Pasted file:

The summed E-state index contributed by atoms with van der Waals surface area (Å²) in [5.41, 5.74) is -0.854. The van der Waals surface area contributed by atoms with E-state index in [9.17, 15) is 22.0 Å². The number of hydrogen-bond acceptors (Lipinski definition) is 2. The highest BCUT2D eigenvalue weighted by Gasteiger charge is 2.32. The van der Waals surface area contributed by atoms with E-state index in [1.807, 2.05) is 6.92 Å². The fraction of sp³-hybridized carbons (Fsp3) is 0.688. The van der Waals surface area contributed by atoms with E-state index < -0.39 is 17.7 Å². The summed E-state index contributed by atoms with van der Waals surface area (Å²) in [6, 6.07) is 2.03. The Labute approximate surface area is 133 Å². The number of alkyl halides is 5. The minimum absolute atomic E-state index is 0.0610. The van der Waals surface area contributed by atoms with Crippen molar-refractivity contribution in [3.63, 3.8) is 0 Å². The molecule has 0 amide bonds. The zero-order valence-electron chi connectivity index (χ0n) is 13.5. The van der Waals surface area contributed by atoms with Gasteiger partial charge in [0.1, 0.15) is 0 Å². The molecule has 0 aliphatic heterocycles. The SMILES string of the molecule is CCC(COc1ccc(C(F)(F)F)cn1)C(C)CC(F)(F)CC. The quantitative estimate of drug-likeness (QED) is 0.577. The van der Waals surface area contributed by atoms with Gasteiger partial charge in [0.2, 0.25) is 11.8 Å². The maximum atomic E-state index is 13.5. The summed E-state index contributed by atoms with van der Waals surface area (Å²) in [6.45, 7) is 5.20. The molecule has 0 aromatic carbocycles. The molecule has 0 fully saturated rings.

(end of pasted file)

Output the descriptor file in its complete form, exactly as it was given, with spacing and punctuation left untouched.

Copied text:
The summed E-state index contributed by atoms with van der Waals surface area (Å²) in [5.41, 5.74) is -0.854. The van der Waals surface area contributed by atoms with E-state index in [9.17, 15) is 22.0 Å². The number of hydrogen-bond acceptors (Lipinski definition) is 2. The highest BCUT2D eigenvalue weighted by Gasteiger charge is 2.32. The van der Waals surface area contributed by atoms with E-state index in [1.807, 2.05) is 6.92 Å². The fraction of sp³-hybridized carbons (Fsp3) is 0.688. The van der Waals surface area contributed by atoms with E-state index < -0.39 is 17.7 Å². The summed E-state index contributed by atoms with van der Waals surface area (Å²) in [6, 6.07) is 2.03. The Labute approximate surface area is 133 Å². The number of alkyl halides is 5. The minimum absolute atomic E-state index is 0.0610. The van der Waals surface area contributed by atoms with Crippen molar-refractivity contribution in [3.63, 3.8) is 0 Å². The molecule has 0 amide bonds. The zero-order valence-electron chi connectivity index (χ0n) is 13.5. The van der Waals surface area contributed by atoms with Gasteiger partial charge in [0.1, 0.15) is 0 Å². The molecule has 0 aliphatic heterocycles. The SMILES string of the molecule is CCC(COc1ccc(C(F)(F)F)cn1)C(C)CC(F)(F)CC. The quantitative estimate of drug-likeness (QED) is 0.577. The van der Waals surface area contributed by atoms with Gasteiger partial charge in [0.2, 0.25) is 11.8 Å². The maximum atomic E-state index is 13.5. The summed E-state index contributed by atoms with van der Waals surface area (Å²) in [6.45, 7) is 5.20. The molecule has 0 aromatic carbocycles. The molecule has 0 fully saturated rings.